A normal sodium level is between 135 and 145 milliequivalents per liter (mEq/L) of sodium. Hyponatremia occurs when the sodium in your blood falls below 135 mEq/L.
Many possible conditions and lifestyle factors can lead to hyponatremia, including:
  • Certain medications. Some medications, such as some water pills (diuretics), antidepressants and pain medications, can cause you to go to the bathroom and empty your bladder or perspire more than normal.
  • Heart, kidney and liver problems. Congestive heart failure and certain diseases affecting the kidneys or liver can cause fluids to accumulate in your body, which dilutes the sodium in your body, lowering the overall level.
  • Syndrome of inappropriate anti-diuretic hormone (SIADH).In this condition, high levels of the anti-diuretic hormone (ADH) are produced, causing your body to retain water instead of excreting it normally.
  • Chronic, severe vomiting or diarrhea. This causes your body to lose fluids and electrolytes, such as sodium.
  • Drinking too much water. Because you lose sodium through sweat, drinking too much water during endurance activities, such as marathons and triathlons, can dilute the sodium content of your blood. Drinking too much water at other times can also cause low sodium.
  • Dehydration. Taking in too little fluid can also be a problem. If you get dehydrated, your body loses fluids and electrolytes.
  • Hormonal changes. Adrenal gland insufficiency (Addison's disease) affects your adrenal glands' ability to produce hormones that help maintain your body's balance of sodium, potassium and water. Low levels of thyroid hormone also can cause a low blood-sodium level.
  • The recreational **** *******. This amphetamine increases the risk of severe and even fatal cases of hyponatremia.

Apr 28, 2016 | The Health & Beauty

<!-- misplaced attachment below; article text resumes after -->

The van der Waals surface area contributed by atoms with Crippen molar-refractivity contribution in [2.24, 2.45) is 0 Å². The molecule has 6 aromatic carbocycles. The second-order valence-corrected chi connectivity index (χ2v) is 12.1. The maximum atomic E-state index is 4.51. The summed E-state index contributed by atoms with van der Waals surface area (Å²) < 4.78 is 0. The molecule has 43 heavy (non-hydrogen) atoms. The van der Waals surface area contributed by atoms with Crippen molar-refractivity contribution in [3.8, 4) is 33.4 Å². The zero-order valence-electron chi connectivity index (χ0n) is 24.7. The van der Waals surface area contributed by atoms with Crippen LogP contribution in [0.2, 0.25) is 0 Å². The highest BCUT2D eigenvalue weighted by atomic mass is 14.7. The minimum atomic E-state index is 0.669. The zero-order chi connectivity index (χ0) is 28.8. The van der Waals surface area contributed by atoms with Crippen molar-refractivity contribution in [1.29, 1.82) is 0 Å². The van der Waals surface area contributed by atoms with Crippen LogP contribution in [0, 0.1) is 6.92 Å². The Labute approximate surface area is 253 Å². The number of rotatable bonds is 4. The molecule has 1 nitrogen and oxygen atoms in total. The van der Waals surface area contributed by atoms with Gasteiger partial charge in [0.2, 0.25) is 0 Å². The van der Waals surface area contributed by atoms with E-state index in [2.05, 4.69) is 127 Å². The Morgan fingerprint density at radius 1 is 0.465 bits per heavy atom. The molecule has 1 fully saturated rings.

1 Answer

Low blood sodium levels symptoms


sodium is a necessary electrolyte, electrolyte imbalance will cause many uncomfortable symptoms... Pounding heart, fatigue, confusion, and a craving for salty foods (if you didn't have that already.)

Apr 28, 2016 | Health-O-Meter Health & Beauty

1 Answer

Blood test abbreviations list


Common Blood Test Abbreviations
  • ALT - Alanine Transaminase (part of liver function test)
  • ANA - Antinuclear Antibody (part of liver function test)
  • AST - Alanine Aminotransferase (part of liver function test)
  • BAC - Blood Alcohol Concentration
  • BMP - Basic Metabolic Panel (a group of tests)
  • BNP - Beta Natriuretic Peptide (testing for congestive heart failure)
  • BUN - Blood Urea Nitrogen (part of kidney function test)
  • CA - Calcium (test blood calcium levels)
  • CBC - Complete Blood Count (test red and white blood cells)
  • CK - Creatine Phosphokinase (test for muscle damage)
  • CR - Creatinine (part of kidney function test)
  • ESR - Erythrocyte Sedimentation Rate (tests for inflammation)
  • HCT - Hematocrit (part of the CBC test)
  • HDL/LDL - High Density Lipoproteins/High Density Lipoproteins (testing for good and bad cholesterol)
  • INR - International Normalized Ratio (blood clotting test)
  • K - Potassium (test for potassium levels)
  • Mg - Magnesium (test for magnesium levels)
  • Na - Sodium (test for sodium levels)
  • PSA - Prostate Specific Antigen (prostate cancer test)
  • PT - Prothrombin Time (test blood clotting)
  • RBC - Red Blood Cell Count (part of the CBC test)
  • TPO - Thyroid Peroxidase Antibodies (test for antibodies to thyroid)
  • Trig - Triglygerides (part of cholesterol test)
  • TSH - Thyroid Stimulating Hormone (one of the main tests of a thyroid test)
  • WBC - White Blood Cell Count (part of the CBC test)

Jan 29, 2014 | Health & Beauty

Not finding what you are looking for?
Health & Beauty Logo

Related Topics:

882 people viewed this question

Ask a Question

Usually answered in minutes!

Top Health & Beauty Experts

Robin Hill
Robin Hill

Level 3 Expert

1263 Answers

wcdoc1953
wcdoc1953

Level 2 Expert

278 Answers

yadayada
yadayada

Level 3 Expert

75797 Answers

Are you a Health and Beauty Expert? Answer questions, earn points and help others

Answer questions

Manuals & User Guides

Loading...